Renal transplant recipients are at significant risk for recurrent HUS. Likewise, its association with cyclosporine is well-documented, and sirolimus has been used as rescue therapy following cyclosporine-induced HUS.3 However, in recent years there have been reports of HUS cases in renal transplant recipients in relation to sirolimus alone or, even more frequently, to sirolimus plus cyclosporine.3,4 There is little experience in cardiac transplant recipients, and the published cases are related to cyclosporine or tacrolimus.2,5

The diagnosis of a causal relationship between sirolimus and HUS is made by excluding other causes and by observing a proximity in time. In our patient, sirolimus concentrations were within the therapeutic range, as in the other reviewed cases,3 and therefore, the damage does not appear attributable to overdose.

Sirolimus, a natural macrolide of Actinomyces, is an immunosuppressant with a potent antiproliferative effect that appears to decrease the development of secondary tumors,6 which is the reason we used it in a patient with recurrent skin cancer.

In several published case studies of renal transplant recipients with sirolimus-related HUS, considerable clinical and analytical improvement is described, although without full recovery of kidney function; this is attributed to late diagnosis and treatment.5 Our patient's kidney function did improve. However, in light of the experience in patients who have received other organs, we consider that the hemolysis markers should be carefully controlled when modifying the immunosuppression therapy, eg, when switching to sirolimus, in order to facilitate early diagnosis and treatment of HUS.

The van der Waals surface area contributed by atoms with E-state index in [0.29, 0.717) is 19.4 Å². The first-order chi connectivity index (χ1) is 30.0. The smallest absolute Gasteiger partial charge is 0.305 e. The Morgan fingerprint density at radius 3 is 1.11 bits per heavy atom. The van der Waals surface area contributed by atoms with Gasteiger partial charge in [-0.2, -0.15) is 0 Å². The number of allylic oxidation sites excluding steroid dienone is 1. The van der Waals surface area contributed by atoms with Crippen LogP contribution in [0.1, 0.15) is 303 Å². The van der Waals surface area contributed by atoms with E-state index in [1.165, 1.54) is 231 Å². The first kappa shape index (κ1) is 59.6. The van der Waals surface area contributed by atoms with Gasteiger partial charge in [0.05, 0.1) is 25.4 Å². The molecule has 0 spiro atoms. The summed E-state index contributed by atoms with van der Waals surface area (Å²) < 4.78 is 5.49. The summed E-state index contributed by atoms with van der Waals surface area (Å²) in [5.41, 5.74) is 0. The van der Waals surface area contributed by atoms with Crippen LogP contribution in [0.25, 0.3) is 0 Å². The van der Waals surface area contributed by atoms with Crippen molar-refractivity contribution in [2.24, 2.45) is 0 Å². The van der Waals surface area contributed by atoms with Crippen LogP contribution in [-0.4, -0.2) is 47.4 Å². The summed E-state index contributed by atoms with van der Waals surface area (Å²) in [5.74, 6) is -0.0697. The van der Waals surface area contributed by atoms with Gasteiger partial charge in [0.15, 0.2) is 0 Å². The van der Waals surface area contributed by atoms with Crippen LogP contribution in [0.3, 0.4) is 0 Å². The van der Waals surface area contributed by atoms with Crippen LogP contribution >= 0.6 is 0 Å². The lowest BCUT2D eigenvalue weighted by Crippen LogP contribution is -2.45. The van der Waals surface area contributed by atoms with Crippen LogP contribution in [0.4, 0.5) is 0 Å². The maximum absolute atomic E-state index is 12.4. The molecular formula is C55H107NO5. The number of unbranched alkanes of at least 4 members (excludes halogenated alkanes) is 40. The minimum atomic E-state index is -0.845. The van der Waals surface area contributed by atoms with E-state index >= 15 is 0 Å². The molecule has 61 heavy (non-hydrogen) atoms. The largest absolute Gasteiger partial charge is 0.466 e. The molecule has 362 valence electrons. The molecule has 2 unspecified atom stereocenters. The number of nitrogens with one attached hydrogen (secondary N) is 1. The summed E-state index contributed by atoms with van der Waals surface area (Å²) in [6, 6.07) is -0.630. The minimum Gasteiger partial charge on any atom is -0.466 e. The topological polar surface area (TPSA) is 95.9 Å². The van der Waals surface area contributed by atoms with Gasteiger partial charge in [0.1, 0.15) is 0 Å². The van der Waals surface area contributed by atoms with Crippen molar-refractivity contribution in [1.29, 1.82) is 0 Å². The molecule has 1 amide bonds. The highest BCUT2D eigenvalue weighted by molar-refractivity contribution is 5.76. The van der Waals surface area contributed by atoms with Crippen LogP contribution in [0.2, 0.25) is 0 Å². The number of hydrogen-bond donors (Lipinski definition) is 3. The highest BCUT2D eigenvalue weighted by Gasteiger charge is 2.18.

Bibliography
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Remuzzi G..
Hus and TTP. Variable expression of a single entity..
Kidney Int, 32 (1997), pp. 292-308
[2]
Mercadal L, Petitclerc T, Assogba U, Beaufils H, Deray G..
Hemolytic and uremic syndrome after heart transplantation..
Am J Nephrology, 20 (2000), pp. 418-20
[3]
Robson M, Cote I, Abbs I, Koffman G, Goldsmith D..
Thrombotic micro-angiopathy with sirolimus-based immunosuppression:potentation of calcineurin-inhibitor-induced endotelial damage? Am J Transplant, 3 (2003), pp. 324-7
[4]
Reynolds JC, Agodoa LY, Yuan CM, Abbott KC..
Thrombotic microangiopathy after renal transplantation in the United States..
Am J Kidney Dis, 42 (2003), pp. 1058-68
[5]
Walder B, Ricou B, Suter PM..
Tacrolimus (FK 506)-induced hemolytic uremic syndrome after heart transplantation..
J Heart Lung Transplant, 17 (1998), pp. 1004-6
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Yakupoglu YK, Buell JF, Woodle S, Kahan BD..
Individualization of immunosuppressive therapy III. Sirolimus associated with a reduced incidence of malignancy..
Transplant Proc, 38 (2006), pp. 358-61
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Revista Española de Cardiología (English Edition)